“Hi, my friends and I would like to check in for speed dating!”
“Like is a strong word,” James mumbled beside her.
Darby glanced to Mia for backup, but she was frowning at something on her phone. Maybe tonight she’d stage an intervention to get her off social media for good. Too much time spent comparing yourself to others didn’t leave enough time to appreciate all the good stuff. Like your best friend who found the most amazing speed dating event.
“Perfect! We’ll get started in about twenty minutes, so I’ll get you checked in and then you can grab a drink while you wait. We’ve got a few specials tonight. What’s your name?”
The woman scanned her list. “Oh, there you are. Sorry, we organized it by first name.” The woman handed her a name tag that said Jane D.
“Oh, could we change this? No one calls me Jane.”
Mia looked up from her phone. “It’s fine, Darbs. That’s only because you think people will confuse you with James. You are the only person worried about this.”
Darby grimaced. Getting used to going by her last name had been strange at first. But James’ name suited her so well that the only thing that made sense to her was to pick a different name.
The woman held out a sharpie and Darby sighed in relief crossing out the Jane on her nametag and writing in Darby in neat letters. She added a smiley face for good measure.
James and Mia got their names and then they headed to the bar. The event would start at eight and the New Year’s Eve festivities would begin at ten. A perfect evening where Darby didn’t have to worry about Mia scrolling sadly through her Instagram at home. Instead, she could observe her sadly scrolling her phone next to her at the bar.
“This place looks great, don’t you think?” Darby asked, turning to her friends.
“It’s got a very Gatsby’s final party vibe.” James glanced around at the gold decorations.
“Yeah, it’s nice.”
“Should we come up with a plan for speed dating? Do you two want a signal in case you’re both interested in the same woman?”
“I don’t think that will be a problem,” James said with a slow smile. “What about you? Do you want a signal?”
“Me? No, I’m not really looking to meet anyone tonight.”
Darby’s friends looked at her with expressions that hovered between blank and murderous. “Then why are we here?” Mia asked at last.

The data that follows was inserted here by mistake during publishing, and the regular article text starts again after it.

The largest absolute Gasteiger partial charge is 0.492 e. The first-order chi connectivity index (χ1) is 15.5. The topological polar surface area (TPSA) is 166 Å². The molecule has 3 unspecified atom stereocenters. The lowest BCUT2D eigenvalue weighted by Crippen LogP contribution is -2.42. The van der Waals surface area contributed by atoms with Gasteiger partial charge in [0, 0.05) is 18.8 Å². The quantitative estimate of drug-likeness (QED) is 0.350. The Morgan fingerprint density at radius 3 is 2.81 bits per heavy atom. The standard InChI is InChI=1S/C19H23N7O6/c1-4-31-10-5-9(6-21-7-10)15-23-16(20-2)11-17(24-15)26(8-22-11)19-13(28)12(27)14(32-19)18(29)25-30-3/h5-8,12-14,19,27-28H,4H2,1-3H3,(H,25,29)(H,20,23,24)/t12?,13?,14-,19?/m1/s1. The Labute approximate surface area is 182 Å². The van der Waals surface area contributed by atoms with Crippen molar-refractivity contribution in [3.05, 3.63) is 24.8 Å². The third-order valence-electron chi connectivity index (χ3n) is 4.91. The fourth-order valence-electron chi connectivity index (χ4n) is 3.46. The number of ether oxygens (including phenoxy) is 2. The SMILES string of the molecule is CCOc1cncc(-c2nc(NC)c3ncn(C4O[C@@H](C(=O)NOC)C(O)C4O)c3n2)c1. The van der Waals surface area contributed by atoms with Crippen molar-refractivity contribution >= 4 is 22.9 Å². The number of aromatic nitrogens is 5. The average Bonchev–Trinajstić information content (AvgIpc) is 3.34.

Darby took a deep breath. The hard part was over. The hard part being getting her friends through the door of a New Year’s Eve speed dating event. “I thought you both could use a bit of excitement!”
“I see you’re confusing torture with excitement again, Darbs.”
DARBY LIKED to think of herself as someone who could talk to paint drying, and for the past thirty minutes, she’d felt like she’d done just that. Usually, she was the one who exhausted people, but after her most recent conversation with a depressed writer obsessed with old-timey circuses, she was ready to tap out. Maybe James and Mia had been right, speed dating was not “fun”.
She glanced around and saw Mia settling down across from a white woman with messy blonde hair who threw her head back and laughed at something Darby felt sure Mia hadn’t meant to be funny. Mia cringed behind her smile.
She scanned the rest of the space and saw James at the bar. At least everyone was accounted for. She could take a few minutes to reset and figure out how to still make the best of this night.
THE COOL RUSH of Denver air hit Darby as she pushed outside. She winced as the smell of cold burned in her nose before adjusting to something pleasant, akin to a campfire. She leaned back against the brick wall of the building, rummaging in her bag.
“I’m going to have to ask you to do that 100 feet from the entrance.”
Darby startled and looked up to see an apologetic smile softening the features of the bouncer’s face. She was standing just outside the light of the door, and in her night watchman garb, Darby had missed her completely. The calm she’d felt at stepping outside wound itself into a low anxious knot like nerves before a performance.
“Oh, um, okay.” Was it a fire code thing, not having people near the entrance? She glanced around but didn’t see anyone else on the street. Not surprising, as her breath was all but crystalizing in front of her face. Darby took a few distracted steps away from the door as she continued ransacking her bag. Was it possible James had the right idea with her pockets only shtick?
“Do you need a light? I think there are matches inside, though good luck with this wind.”
“Oh, no, I’m not—” Darby interrupted her own train of thought by pulling out her inhaler and triumphantly holding it up in the air for the bouncer to see.
The woman let out a laugh. “You know, I think those are still legal to use indoors.”
“True, but hard to recover from, socially speaking.” Darby took a deep hit from her inhaler, holding the medicine in.
“Oh right, speed dating’s tonight. How’s that going? Did you meet anyone interesting?”
“Sure, lots of people were interesting! But I’m not really looking to meet anyone. I kind of dragged my friends here to find dates for New Year’s Eve. One is recovering from a breakup and the other… could use some company, I think. Tonight seemed like the perfect time for a dual intervention.”
“Are you not looking because you already have a date?”
Why did the conversation keep returning to her? Darby pulled her open jacket more tightly around herself, turning fully to face the woman in black. “No, I just like to be alone. I’ve got my friends and a lot of hobbies.” Darby shrugged. “I’m happy.”